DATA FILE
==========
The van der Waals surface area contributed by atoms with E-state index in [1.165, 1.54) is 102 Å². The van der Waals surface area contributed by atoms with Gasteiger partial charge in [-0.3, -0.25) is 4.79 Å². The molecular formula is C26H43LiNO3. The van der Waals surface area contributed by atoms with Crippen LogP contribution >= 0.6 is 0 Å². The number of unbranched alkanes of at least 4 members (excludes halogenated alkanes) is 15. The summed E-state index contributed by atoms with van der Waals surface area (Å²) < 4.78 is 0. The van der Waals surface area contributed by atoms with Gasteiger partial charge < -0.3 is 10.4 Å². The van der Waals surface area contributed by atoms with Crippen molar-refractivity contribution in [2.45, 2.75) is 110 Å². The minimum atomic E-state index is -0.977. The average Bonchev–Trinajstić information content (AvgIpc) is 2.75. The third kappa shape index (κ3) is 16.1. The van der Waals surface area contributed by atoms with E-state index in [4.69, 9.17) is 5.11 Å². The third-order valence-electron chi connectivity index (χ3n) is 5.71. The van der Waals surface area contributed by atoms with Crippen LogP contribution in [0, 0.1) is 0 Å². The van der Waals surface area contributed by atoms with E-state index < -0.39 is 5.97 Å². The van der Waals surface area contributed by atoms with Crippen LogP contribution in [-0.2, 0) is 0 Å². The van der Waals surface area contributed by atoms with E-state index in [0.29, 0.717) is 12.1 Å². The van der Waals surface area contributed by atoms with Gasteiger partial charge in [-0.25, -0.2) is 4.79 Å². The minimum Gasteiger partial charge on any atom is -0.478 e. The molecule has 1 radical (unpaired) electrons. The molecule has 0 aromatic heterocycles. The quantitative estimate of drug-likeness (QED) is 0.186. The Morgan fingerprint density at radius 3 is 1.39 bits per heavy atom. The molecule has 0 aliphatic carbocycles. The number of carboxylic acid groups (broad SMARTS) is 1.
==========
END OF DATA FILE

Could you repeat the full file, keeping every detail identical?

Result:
The van der Waals surface area contributed by atoms with E-state index in [1.165, 1.54) is 102 Å². The van der Waals surface area contributed by atoms with Gasteiger partial charge in [-0.3, -0.25) is 4.79 Å². The molecular formula is C26H43LiNO3. The van der Waals surface area contributed by atoms with Crippen LogP contribution >= 0.6 is 0 Å². The number of unbranched alkanes of at least 4 members (excludes halogenated alkanes) is 15. The summed E-state index contributed by atoms with van der Waals surface area (Å²) < 4.78 is 0. The van der Waals surface area contributed by atoms with Gasteiger partial charge < -0.3 is 10.4 Å². The van der Waals surface area contributed by atoms with Crippen molar-refractivity contribution in [2.45, 2.75) is 110 Å². The minimum atomic E-state index is -0.977. The average Bonchev–Trinajstić information content (AvgIpc) is 2.75. The third kappa shape index (κ3) is 16.1. The van der Waals surface area contributed by atoms with E-state index in [4.69, 9.17) is 5.11 Å². The third-order valence-electron chi connectivity index (χ3n) is 5.71. The van der Waals surface area contributed by atoms with Crippen LogP contribution in [0, 0.1) is 0 Å². The van der Waals surface area contributed by atoms with E-state index < -0.39 is 5.97 Å². The van der Waals surface area contributed by atoms with Crippen LogP contribution in [-0.2, 0) is 0 Å². The van der Waals surface area contributed by atoms with E-state index in [0.29, 0.717) is 12.1 Å². The van der Waals surface area contributed by atoms with Gasteiger partial charge in [-0.25, -0.2) is 4.79 Å². The minimum Gasteiger partial charge on any atom is -0.478 e. The molecule has 1 radical (unpaired) electrons. The molecule has 0 aromatic heterocycles. The quantitative estimate of drug-likeness (QED) is 0.186. The Morgan fingerprint density at radius 3 is 1.39 bits per heavy atom. The molecule has 0 aliphatic carbocycles. The number of carboxylic acid groups (broad SMARTS) is 1.